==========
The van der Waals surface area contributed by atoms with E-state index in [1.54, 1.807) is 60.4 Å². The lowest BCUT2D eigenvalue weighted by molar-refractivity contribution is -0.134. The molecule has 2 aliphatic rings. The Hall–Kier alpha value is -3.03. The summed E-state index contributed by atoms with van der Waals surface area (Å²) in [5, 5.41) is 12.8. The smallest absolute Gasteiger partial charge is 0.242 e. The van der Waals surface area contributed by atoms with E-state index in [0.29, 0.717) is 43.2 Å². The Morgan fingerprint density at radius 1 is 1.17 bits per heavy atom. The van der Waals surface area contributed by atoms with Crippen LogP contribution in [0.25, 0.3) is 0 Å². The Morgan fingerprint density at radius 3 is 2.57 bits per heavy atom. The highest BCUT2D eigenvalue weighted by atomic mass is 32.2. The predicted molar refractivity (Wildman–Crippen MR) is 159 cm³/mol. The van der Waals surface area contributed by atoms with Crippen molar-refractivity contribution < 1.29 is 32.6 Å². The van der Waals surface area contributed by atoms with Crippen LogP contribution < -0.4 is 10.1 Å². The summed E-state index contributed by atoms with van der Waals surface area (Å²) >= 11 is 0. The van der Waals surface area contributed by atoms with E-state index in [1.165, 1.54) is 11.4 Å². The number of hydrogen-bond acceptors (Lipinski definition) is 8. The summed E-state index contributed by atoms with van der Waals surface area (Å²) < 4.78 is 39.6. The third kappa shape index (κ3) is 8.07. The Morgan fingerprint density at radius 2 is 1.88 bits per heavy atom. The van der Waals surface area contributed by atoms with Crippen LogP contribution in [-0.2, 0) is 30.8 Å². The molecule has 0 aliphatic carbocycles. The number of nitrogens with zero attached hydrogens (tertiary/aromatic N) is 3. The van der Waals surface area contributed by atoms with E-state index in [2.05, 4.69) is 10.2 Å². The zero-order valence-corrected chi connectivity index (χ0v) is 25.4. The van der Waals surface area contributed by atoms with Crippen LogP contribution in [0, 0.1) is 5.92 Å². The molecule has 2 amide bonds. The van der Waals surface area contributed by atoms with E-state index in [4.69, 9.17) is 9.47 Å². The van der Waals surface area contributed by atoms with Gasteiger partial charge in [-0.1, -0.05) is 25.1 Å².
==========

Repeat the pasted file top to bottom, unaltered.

The van der Waals surface area contributed by atoms with E-state index in [1.54, 1.807) is 60.4 Å². The lowest BCUT2D eigenvalue weighted by molar-refractivity contribution is -0.134. The molecule has 2 aliphatic rings. The Hall–Kier alpha value is -3.03. The summed E-state index contributed by atoms with van der Waals surface area (Å²) in [5, 5.41) is 12.8. The smallest absolute Gasteiger partial charge is 0.242 e. The van der Waals surface area contributed by atoms with E-state index in [0.29, 0.717) is 43.2 Å². The Morgan fingerprint density at radius 1 is 1.17 bits per heavy atom. The van der Waals surface area contributed by atoms with Crippen LogP contribution in [0.25, 0.3) is 0 Å². The Morgan fingerprint density at radius 3 is 2.57 bits per heavy atom. The highest BCUT2D eigenvalue weighted by atomic mass is 32.2. The predicted molar refractivity (Wildman–Crippen MR) is 159 cm³/mol. The van der Waals surface area contributed by atoms with Crippen molar-refractivity contribution < 1.29 is 32.6 Å². The van der Waals surface area contributed by atoms with Crippen LogP contribution < -0.4 is 10.1 Å². The summed E-state index contributed by atoms with van der Waals surface area (Å²) >= 11 is 0. The van der Waals surface area contributed by atoms with E-state index in [1.165, 1.54) is 11.4 Å². The number of hydrogen-bond acceptors (Lipinski definition) is 8. The summed E-state index contributed by atoms with van der Waals surface area (Å²) < 4.78 is 39.6. The third kappa shape index (κ3) is 8.07. The Morgan fingerprint density at radius 2 is 1.88 bits per heavy atom. The van der Waals surface area contributed by atoms with Crippen LogP contribution in [-0.2, 0) is 30.8 Å². The molecule has 0 aliphatic carbocycles. The number of nitrogens with zero attached hydrogens (tertiary/aromatic N) is 3. The van der Waals surface area contributed by atoms with E-state index in [2.05, 4.69) is 10.2 Å². The zero-order valence-corrected chi connectivity index (χ0v) is 25.4. The van der Waals surface area contributed by atoms with Crippen LogP contribution in [0, 0.1) is 5.92 Å². The molecule has 2 amide bonds. The van der Waals surface area contributed by atoms with E-state index in [4.69, 9.17) is 9.47 Å². The van der Waals surface area contributed by atoms with Gasteiger partial charge in [-0.1, -0.05) is 25.1 Å².